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On This Day The Great Escape

On this day in 1815, Napoleon Bonaparte escaped from Elba, an island off the northwestern coast of Italy. Exiled there in May 1814, the French emperor was permitted to retain a personal guard of some 1000 men and granted sovereignty of the island as British ships patrolled the waters. Napoleon actually governed well in his nine months on Elba, carrying out a series of economic and social reforms.

On the night he escaped, Napoleon and his downsized army hired a frigate to take them to the mainland of France. A regiment was sent to intercept them, but the soldiers decided to join the exiled emperor and march to Paris. There, the reigning monarch fled and Napoleon ruled once more until he lost the Battle of Waterloo in June  1815. Surrendering to a British admiral, Napoleon was exiled again, this time to the remote South Atlantic island of St. Helena, where he died in 1821.

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Have you ever felt exiled, like you’re on a lonely island with no chance of escape? Maybe you’re behind bars of shame and sorrow, the result of a mistake you made in the past. Perhaps you’re chained to a destructive habit in the present. Many people try to escape by their own means, but find themselves right where they started. Is there a way out from our emotional Elbas? Can we manage a Great Escape?

Yes — but not by ourselves.

One day in the synagogue of Nazareth, Jesus was invited to read the scriptures. Quoting the prophet Isaiah, He claimed the role of Messiah when He said He came to set the captive free. Here “captive” literally means to be taken by the point of a spear. Have you been there? Ever feel like you have been captured as a prisoner of war and the guards have thrown away the key? After a while, we settle down in our dungeons and set up house. We move a couch into our cells and hang pictures on the walls, convinced we will never walk out. We settle for captivity.

I never thought I’d be set free from unforgiveness. My dad was an angry man, unpredictable when he ignited. He might slap me in the face, whip me with his belt, or scream insults, even in front of my friends. I carried the baggage he put on my back into adulthood. One morning, at a powerful prayer meeting, I confessed it all. Several men led me to release my hatred and forgive my father. I have never felt so free in my life; I practically floated home! My dad and I reconciled on that day. Three hours later, he was dead of a heart attack.

I was able to forgive because God had already forgiven me. On a cross planted on a windswept hill 2000 years ago, Christ set us free from everything that binds us. You may be thinking, “Really? I don’t feel free. I can’t shake this anger problem. I feel shackled to regret. I’m a captive to my credit card, pornography, gossip, ________<insert your own struggles here>.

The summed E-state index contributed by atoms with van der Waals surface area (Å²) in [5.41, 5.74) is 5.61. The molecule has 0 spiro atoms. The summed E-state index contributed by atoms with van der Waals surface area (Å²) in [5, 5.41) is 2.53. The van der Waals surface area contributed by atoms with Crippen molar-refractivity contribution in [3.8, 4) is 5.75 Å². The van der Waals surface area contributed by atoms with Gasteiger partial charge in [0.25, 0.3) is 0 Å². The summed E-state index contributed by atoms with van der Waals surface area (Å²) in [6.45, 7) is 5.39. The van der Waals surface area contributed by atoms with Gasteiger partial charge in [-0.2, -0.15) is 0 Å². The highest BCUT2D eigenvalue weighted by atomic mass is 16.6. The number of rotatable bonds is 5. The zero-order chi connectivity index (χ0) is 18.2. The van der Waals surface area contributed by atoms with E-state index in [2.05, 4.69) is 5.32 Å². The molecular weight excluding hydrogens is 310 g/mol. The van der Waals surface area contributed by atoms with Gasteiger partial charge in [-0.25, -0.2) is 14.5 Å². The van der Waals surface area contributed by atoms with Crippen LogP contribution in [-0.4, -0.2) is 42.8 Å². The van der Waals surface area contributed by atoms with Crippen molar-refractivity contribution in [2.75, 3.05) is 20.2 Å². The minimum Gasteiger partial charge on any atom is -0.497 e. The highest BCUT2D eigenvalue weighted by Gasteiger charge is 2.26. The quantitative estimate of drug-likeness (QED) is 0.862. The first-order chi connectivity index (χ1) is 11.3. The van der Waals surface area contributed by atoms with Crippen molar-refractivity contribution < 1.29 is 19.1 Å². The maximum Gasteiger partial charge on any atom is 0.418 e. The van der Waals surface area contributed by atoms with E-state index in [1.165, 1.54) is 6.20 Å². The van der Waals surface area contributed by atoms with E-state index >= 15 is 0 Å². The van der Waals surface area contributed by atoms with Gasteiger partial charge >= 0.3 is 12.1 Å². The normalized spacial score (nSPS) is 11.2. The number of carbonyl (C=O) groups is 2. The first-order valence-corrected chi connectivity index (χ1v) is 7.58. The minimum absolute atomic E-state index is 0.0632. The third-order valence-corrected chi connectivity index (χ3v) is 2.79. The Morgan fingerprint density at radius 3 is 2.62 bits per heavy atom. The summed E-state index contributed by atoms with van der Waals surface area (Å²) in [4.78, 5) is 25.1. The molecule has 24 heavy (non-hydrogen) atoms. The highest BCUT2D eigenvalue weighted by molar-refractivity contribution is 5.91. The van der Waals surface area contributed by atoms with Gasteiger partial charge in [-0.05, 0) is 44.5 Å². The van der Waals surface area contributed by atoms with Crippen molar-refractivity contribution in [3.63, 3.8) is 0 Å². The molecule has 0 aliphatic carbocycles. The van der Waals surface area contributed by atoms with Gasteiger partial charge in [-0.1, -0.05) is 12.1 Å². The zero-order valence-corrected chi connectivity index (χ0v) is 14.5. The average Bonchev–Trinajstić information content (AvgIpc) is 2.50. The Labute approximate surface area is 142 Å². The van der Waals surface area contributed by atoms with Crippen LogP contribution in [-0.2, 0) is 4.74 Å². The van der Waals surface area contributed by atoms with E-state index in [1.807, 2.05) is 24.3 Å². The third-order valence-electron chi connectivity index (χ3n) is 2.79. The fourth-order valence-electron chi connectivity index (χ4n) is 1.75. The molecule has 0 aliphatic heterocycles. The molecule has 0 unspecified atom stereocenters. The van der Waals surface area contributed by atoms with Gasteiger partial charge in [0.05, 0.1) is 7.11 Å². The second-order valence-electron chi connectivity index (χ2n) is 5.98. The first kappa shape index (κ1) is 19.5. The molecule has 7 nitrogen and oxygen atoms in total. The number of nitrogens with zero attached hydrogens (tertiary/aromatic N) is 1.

On January 1, 1863, the Emancipation Proclamation took effect, freeing all slaves under Confederate control. However, it wasn’t until June  19,  1865 when Union troops arrived in Galveston to enforce the Emancipation Proclamation. The slaves of Texas were legally and technically liberated in 1863 but languished in chains for 2 ½ years, not knowing they were free.

You may not feel like you’re free, but God has already pronounced you free through Christ.  Claim it – claim Him, the One who came to set the captive free. Stay free by allowing God to continually apply His Declaration of Independence to your soul. Do this by pondering His Word, communing with Him in prayer, receiving Communion, denying self by serving others, increasing your faith through the Body of Christ, the Church.  These practices are means of grace through which we personally receive the liberating power of God, the author of authentic spiritual freedom. 

We are taking the first step of our Lenten journey today. Traditionally, it’s a time to give up something such as meat, chocolate, or social media. But this season is much more than denial of one thing, only to go right back to it after Easter. Lent is a “springtime for the soul,” a time when we air out our dusty inner closets and invite the Holy Spirit to clear the clutter from our hearts. It is the season of the Great Escape from darkness into light, selfishness to selflessness, bondage into freedom. All we need to do is walk through the prison door that the Crucified Hand has opened, and continue to walk with Him as He leads us deeper into the glorious realm of spiritual liberty.

Comments(4)

  1. Reply
    Marcia Haugarth says

    I just discovered this today and fear I have missed some wonderful writing. So happy to have found a new work for Lent.

    • Reply
      Mark Winter - One Man Show Ministries says

      Glad you found it! Have a blessed Lenten season.

  2. Reply
    David Fergeson says

    Beautiful beginning for our Lent. Thanks.

    • Reply
      Mark Winter - One Man Show Ministries says

      Thanks, David. Have a blessed Lenten season!

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